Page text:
Simpson one back of Palmer at Phoenix Open

By Associated PressFebruary 3, 2012, 12:30 am

SCOTTSDALE, Ariz. – Ryan Palmer parred his final hole at dusk for a 7-under 64 and the lead Thursday in the suspended first round of the Phoenix Open.

The start of the round was delayed an hour because of frost, and play was suspended because of darkness at 6:05 p.m. with 42 players unable to finish. Last year, frost and frozen greens delayed play nine hours during the week, forcing a Monday finish.

“I knew I was going to be here in the morning for the second round, so I wasn’t worried about it if we had to come back and restart,” Palmer said. “So, I didn’t think about it and I just kept hitting shots and sticking to my game plan.”

Webb Simpson was a stroke back on the Stadium Course at TPC Scottsdale.

“It’s one of those courses that just fits your eye well,” said Simpson, the highest-ranked player in the field at No. 6.

Palmer switched back to a trusted Odyssey putter model after missing the cuts in his previous starts this year in the Sony Open and Humana Challenge. The three-time PGA Tour winner made seven birdie putts from 10-15 feet.

“I used the exact same putter the last two years, and of course had two of the best years of my career,” Palmer said. “But toward the end of the year last year, around the BMW, I just got frustrated with not making anything, so I thought I’d try something different, put a similar style head in play and actually had some success.

“But my first two weeks out here I could tell I wasn’t comfortable when I’d get over the short putts. When I got home from Bob Hope (Humana), I pulled it out of the garage and was putting in my living room, then went outside in the backyard on my putting green, and I knew it was time to bring it back out. So it showed today.”

He was 8 under after a birdie on No. 6, but had his lone bogey on No. 7 and parred the final two holes.

Jarrod Lyle, Harrison Frazar, Derek Lamely, Kevin Na and Chez Reavie were two strokes behind at 66, and Bubba Watson, Jason Dufner and Spencer Levin also were 5 under. Watson and Levin had three holes left. Dufner, a playoff loser last year, had five holes remaining.

Kyle Stanley opened with a 69, four days after a devastating loss in the Farmers Insurance Open. On Sunday at Torrey Pines, he made a triple-bogey 8 on the final hole of regulation and lost to Brandt Snedeker in a playoff.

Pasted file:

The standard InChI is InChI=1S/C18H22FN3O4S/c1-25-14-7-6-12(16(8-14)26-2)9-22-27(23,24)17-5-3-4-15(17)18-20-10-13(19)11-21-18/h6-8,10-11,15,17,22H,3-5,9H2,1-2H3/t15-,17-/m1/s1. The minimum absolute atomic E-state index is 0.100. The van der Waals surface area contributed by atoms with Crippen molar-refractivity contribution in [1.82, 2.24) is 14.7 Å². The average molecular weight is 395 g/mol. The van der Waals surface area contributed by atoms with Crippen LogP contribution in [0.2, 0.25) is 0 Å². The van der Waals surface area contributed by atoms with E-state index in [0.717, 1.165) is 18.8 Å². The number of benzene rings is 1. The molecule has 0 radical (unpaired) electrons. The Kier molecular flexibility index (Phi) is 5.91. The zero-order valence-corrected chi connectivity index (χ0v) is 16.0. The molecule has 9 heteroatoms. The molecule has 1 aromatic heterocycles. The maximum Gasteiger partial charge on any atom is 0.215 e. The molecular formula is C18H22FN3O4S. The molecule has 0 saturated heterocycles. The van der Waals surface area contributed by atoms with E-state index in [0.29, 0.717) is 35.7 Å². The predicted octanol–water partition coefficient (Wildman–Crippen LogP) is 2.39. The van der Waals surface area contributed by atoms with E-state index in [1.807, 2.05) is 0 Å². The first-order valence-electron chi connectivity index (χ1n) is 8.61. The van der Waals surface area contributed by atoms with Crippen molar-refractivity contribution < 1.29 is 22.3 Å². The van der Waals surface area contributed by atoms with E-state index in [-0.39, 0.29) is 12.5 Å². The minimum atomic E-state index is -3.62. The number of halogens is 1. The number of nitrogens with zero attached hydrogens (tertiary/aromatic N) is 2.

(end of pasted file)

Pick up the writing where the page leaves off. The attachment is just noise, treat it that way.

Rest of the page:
“It was just good to be out there,” Stanley said. “It was almost therapeutic.”

He was 4 under with three holes left, but bogeyed Nos. 7 and 9.

“I hit it decent,” Stanley said. “Hit a couple wedges that didn’t respond the way I thought they were going to, but other than that, I’m pretty pleased.”

He received warm cheers and words of encouragement from the fans.

“I’m kind of overwhelmed by it,” Stanley said.

Phil Mickelson had 24 putts in a 68, and defending champion Mark Wilson, coming off a victory two weeks ago in the Humana Challenge, was 1 under with two holes left.

“I feel so good with the putter,” said Mickelson, the former Arizona State star who won the tournament in 1996 and 2005. “It’s been a little while. It’s been a few years since the guys out here have seen me putt like this.”

Mickleson played alongside Dustin Johnson and the green-clad Rickie Fowler in a morning group that attracted the largest gallery in the estimated crowd of 77,053.

“I like the way he dresses,” Mickelson said about Fowler. “It’s not for me, but I think he dresses really sharp.”

Fowler holed out from 68 yards for birdie on the par-5 15th after hitting his second shot into the water in front of the green.

“As soon as I hit it, I knew it was how I wanted to hit it,” Fowler said. “It skipped behind the hole, and I could see it spinning right down the stick.”

Fowler finished with a 69, and Johnson had a 68.

“I’m good buddies with Rickie and Phil, so we had a great time,” Johnson said.

Simpson had five birdies in a six-hole stretch, capped by a 9-iron bunker shot to inches on the second hole after his drive drifted right and ended up in a bunker.

“I had a good lie in the bunker and had 145 yards. I was just trying to hit an easy 9,” Simpson said. “It was one of those that just came out perfect and landed great and ended up being a tap-in. It was my favorite shot, I think, I’ve hit this year.”

He also birdied the fifth hole to get to 7 under, but dropped a stroke on No. 6 when his chip released more than he expected.

Last year, the 26-year-old former Wake Forest player closed the regular season with a victory in the Wyndham Championship, then won the Deutsche Bank two weeks later in the FedEx Cup playoffs. He’s coming off a two-week break after opening in Hawaii with a tie for third in the Tournament of Champions and a tie for 38th in the Sony Open.